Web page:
Military History of Late Rome 425–457 (Hardback)
The Military History of Late Rome 425-457 analyses in great detail how the Romans coped with the challenge posed by masses of Huns in a situation in which the Germanic tribes had gained a permanent foothold in the territories of West Rome. This analysis reassesses the strategy and tactics of the period . The book shows how cooperation between the West Roman Master of Soldiers, Aetius, and East Roman Emperor Marcian saved Western civilization from the barbarian nightmare posed by the Huns of Attila. A fresh appraisal of the great clash at the Catalaunian Fields in 451 offers new insights into the mechanics of the fighting and shows that it was a true battle of nations which decided nothing less than the fate of human civilization. Had Aetius and his allies lost the battle and had Marcian not cooperated with Aetius in 451 and 452, we would not have seen the rise of the West and the rise of the scientific thinking.
As the title suggests, focusing as it does on a relatively brief period of the declining Roman Empire, this is a comprehensive account of the significant military actions involving Roman armies; their allies and auxiliaries; and the many competing armies pressing on the Empire from outside and, increasingly, from within the Empire.NetGalley, K Manley
Dr Svyanne clearly lives and breathes this period of history that is so often dismissed in a few lines in the history most of us read at school. Inevitably, a focus on such a slim slice of history is not for the faint-hearted; the accounts of the many actions are given in comprehensive detail and are well illustrated with maps and diagrams. Equally inevitably, and quite properly for an author with Dr Svyanne’s passion for the period and his significant references to a wide range of sources, there is much in his account that is prefaced with ‘probably’, ‘in my opinion’ or ‘might‘. However, the way in which the author weaves together a consistent and comprehensive account of this turbulent period is such that such departures from what is demonstrably the case from primary sources to include a personal interpretation from the range of possibilities feels entirely natural. It is also to Dr Svyanne’s credit that he is clear where an opinion is given, rather than a fact or a consensual agreement.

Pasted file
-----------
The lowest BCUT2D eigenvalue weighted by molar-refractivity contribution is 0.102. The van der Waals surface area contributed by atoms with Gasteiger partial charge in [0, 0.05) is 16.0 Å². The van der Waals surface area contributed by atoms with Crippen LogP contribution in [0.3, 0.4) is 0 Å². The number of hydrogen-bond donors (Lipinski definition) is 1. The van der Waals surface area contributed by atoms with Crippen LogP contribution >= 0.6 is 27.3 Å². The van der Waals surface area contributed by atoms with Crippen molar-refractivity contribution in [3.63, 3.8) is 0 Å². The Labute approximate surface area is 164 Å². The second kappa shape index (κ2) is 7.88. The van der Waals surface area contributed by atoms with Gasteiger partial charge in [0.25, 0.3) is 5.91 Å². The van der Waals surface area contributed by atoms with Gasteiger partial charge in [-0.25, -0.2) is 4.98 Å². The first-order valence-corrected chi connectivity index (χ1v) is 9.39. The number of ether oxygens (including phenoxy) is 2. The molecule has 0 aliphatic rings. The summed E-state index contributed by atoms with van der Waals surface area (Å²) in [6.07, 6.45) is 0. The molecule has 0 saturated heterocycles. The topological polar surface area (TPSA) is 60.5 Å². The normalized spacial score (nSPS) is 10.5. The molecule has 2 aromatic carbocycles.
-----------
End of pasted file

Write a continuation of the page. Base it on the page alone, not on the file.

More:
Rating: 5 out of 5 starsNetGalley, Dawn Lewis
The title, "Military History of Late Rome 425-457", sounds like the book might be a bit dry - it's not. It's very, very well-written and laid out in a simple way so it's easy to keep track of events. There are plenty of maps and photos to support the text, and I found them equally as interesting.
Rating: 5 out of 5 starsNetGalley, Patrick Carmen
I read this book out of curiosity as I thought the Roman Empire was pretty much gone by the time of 425 AD. I was very wrong! I never knew the power and influence the Emoire still had nor did I understand how the flow of history would progress . The Romans had a lot to deal with, especially all the newcomers looking for land to farm and escaping the invaders from the east. The Romans still had a plan I found out and it pretty mcuh did work. The Goths and Huns were absorbed into the Empire and it went on. The illustrations and pictures are excellent. There are pictures of modern people wearing the uniforms . Not just line drawings or artists renderings but real actually realistic copies of the soldiers and their uniforms. Excellent and very interesting.The detail and references are given and this book IMO is going to be a historical addition to military and anyone interested libraries.
'ON THE BOOK SHELF'Wargames Illustrated, July 2019
Military History of Late Rome 284-361 (Hardback)
This ambitious series gives the reader a comprehensive narrative of late Roman military history from 284-641. Each volume (5 are planned) gives a detailed account of the changes in organization, equipment, strategy and tactics among both the Roman forces and her enemies in the relevant period, while also giving a detailed but accessible account of the campaigns and battles. Volume I covers the period 284-361, starting with recovery from the 'third-century crisis' and the formation of the Tetrarchy. Constantine's civil wars and stabilization.are also major themes, with the pattern repeated under…By Ilkka Syvanne
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